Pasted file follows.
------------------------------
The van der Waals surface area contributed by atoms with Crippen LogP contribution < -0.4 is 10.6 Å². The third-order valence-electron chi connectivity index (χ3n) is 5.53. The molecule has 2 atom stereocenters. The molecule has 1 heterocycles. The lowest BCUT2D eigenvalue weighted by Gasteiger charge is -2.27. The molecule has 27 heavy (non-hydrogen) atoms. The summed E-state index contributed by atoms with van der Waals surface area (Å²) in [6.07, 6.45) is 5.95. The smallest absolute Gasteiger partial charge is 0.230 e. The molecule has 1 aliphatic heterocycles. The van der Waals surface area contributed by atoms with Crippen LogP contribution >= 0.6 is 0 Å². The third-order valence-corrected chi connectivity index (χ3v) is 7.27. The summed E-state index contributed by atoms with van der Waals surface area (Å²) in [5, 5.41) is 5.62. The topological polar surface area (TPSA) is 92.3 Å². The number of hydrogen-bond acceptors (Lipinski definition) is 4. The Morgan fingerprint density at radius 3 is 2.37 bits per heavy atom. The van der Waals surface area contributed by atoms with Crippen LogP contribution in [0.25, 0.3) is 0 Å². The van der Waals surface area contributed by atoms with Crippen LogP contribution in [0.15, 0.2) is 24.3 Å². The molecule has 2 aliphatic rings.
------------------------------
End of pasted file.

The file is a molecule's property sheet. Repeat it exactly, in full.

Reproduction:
The van der Waals surface area contributed by atoms with Crippen LogP contribution < -0.4 is 10.6 Å². The third-order valence-electron chi connectivity index (χ3n) is 5.53. The molecule has 2 atom stereocenters. The molecule has 1 heterocycles. The lowest BCUT2D eigenvalue weighted by Gasteiger charge is -2.27. The molecule has 27 heavy (non-hydrogen) atoms. The summed E-state index contributed by atoms with van der Waals surface area (Å²) in [6.07, 6.45) is 5.95. The smallest absolute Gasteiger partial charge is 0.230 e. The molecule has 1 aliphatic heterocycles. The van der Waals surface area contributed by atoms with Crippen LogP contribution >= 0.6 is 0 Å². The third-order valence-corrected chi connectivity index (χ3v) is 7.27. The summed E-state index contributed by atoms with van der Waals surface area (Å²) in [5, 5.41) is 5.62. The topological polar surface area (TPSA) is 92.3 Å². The number of hydrogen-bond acceptors (Lipinski definition) is 4. The Morgan fingerprint density at radius 3 is 2.37 bits per heavy atom. The van der Waals surface area contributed by atoms with Crippen LogP contribution in [0.25, 0.3) is 0 Å². The van der Waals surface area contributed by atoms with Crippen LogP contribution in [0.15, 0.2) is 24.3 Å². The molecule has 2 aliphatic rings.